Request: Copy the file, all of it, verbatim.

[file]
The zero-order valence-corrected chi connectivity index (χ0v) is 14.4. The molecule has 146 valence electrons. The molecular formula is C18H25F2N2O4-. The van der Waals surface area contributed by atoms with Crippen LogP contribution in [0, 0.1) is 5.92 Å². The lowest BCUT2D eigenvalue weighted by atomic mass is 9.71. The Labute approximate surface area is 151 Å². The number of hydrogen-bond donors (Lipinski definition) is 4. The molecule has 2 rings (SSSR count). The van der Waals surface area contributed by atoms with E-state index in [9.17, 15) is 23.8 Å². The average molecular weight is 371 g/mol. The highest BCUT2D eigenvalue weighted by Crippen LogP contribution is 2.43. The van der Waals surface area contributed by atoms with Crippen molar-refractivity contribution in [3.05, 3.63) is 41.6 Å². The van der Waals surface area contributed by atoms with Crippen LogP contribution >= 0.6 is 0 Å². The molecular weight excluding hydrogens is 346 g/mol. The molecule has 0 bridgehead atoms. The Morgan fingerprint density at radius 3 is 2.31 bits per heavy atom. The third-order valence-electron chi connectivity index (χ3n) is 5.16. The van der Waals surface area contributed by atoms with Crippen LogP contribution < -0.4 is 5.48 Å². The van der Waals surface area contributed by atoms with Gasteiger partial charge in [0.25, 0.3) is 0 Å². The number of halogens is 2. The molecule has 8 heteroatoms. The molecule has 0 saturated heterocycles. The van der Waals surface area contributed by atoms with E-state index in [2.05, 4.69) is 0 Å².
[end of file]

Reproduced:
The zero-order valence-corrected chi connectivity index (χ0v) is 14.4. The molecule has 146 valence electrons. The molecular formula is C18H25F2N2O4-. The van der Waals surface area contributed by atoms with Crippen LogP contribution in [0, 0.1) is 5.92 Å². The lowest BCUT2D eigenvalue weighted by atomic mass is 9.71. The Labute approximate surface area is 151 Å². The number of hydrogen-bond donors (Lipinski definition) is 4. The molecule has 2 rings (SSSR count). The van der Waals surface area contributed by atoms with E-state index in [9.17, 15) is 23.8 Å². The average molecular weight is 371 g/mol. The highest BCUT2D eigenvalue weighted by Crippen LogP contribution is 2.43. The van der Waals surface area contributed by atoms with Crippen molar-refractivity contribution in [3.05, 3.63) is 41.6 Å². The van der Waals surface area contributed by atoms with Crippen LogP contribution >= 0.6 is 0 Å². The molecular weight excluding hydrogens is 346 g/mol. The molecule has 0 bridgehead atoms. The Morgan fingerprint density at radius 3 is 2.31 bits per heavy atom. The third-order valence-electron chi connectivity index (χ3n) is 5.16. The van der Waals surface area contributed by atoms with Crippen LogP contribution < -0.4 is 5.48 Å². The van der Waals surface area contributed by atoms with Gasteiger partial charge in [0.25, 0.3) is 0 Å². The number of halogens is 2. The molecule has 8 heteroatoms. The molecule has 0 saturated heterocycles. The van der Waals surface area contributed by atoms with E-state index in [2.05, 4.69) is 0 Å².